Learning Leadership from Nature
My intrepid biomimicry instructors recently published an article in Inc. magazine about their experiences while teaching the Biomimicry Thinking for Social Innovation Immersion Workshop, which I participated in this April, and gushed about in an earlier post.
In their article, Toby Herzlich and Dayna Baumeister write about the stages of biomimetic inquiry, which I’ll summarize and augment:
- We begin with scoping or biomimicry thinking, which involves asking “How” questions, such as “How does nature communicate?”
- Then comes discovery, which includes observation and understanding of context. We ask functional “What” questions, like “What do we want our solution to do?”
- We then ask “Why” questions, such as “Why do we want to create this solution?”
- Next, we collaboratively create solutions that fit function to context.
- We finish with integrating Life’s Principles to ensure that the solution embodies them.
For social innovation, it makes sense to emulate relationships and patterns in nature rather than a single individual. The authors give the example of feedback and performance reviews, which I’ve also written about.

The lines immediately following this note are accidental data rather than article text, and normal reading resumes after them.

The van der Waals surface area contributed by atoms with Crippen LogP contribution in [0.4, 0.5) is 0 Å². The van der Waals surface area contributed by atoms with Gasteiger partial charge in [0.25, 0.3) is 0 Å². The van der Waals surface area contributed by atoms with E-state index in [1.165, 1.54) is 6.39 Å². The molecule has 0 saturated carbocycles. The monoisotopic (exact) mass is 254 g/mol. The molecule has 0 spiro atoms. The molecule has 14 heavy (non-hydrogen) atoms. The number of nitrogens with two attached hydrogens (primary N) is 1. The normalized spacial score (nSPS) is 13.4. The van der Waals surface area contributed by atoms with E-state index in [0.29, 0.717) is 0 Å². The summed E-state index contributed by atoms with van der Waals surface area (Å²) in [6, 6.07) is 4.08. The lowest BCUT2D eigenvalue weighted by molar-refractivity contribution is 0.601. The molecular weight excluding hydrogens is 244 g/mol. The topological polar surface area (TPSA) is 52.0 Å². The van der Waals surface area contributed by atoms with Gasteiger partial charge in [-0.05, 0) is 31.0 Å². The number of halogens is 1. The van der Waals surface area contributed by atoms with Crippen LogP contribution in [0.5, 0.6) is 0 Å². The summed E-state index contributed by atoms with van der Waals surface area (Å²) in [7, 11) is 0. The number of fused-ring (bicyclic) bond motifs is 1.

It also matters what strategy we use as leaders and change agents to disseminate information and innovation, and nature gives us the “r” strategy, which this blog post is an example of: just throw it out there for everyone to consume. Alternatively, there is also the “K” strategy, which is a careful and labor-intensive nurturing of an individual or small group, which is what we at Alchemus Prime do with our Career Manifestation Retreat participants.
All in all, this article is music to the ears of all who are interested in learning leadership and much more from nature, please read it! My thanks go to my esteemed instructors and colleagues for the Biomimicry for Social Innovation community we are creating. May nature continue as our mentor as we address some of today’s most challenging issues, including climate change.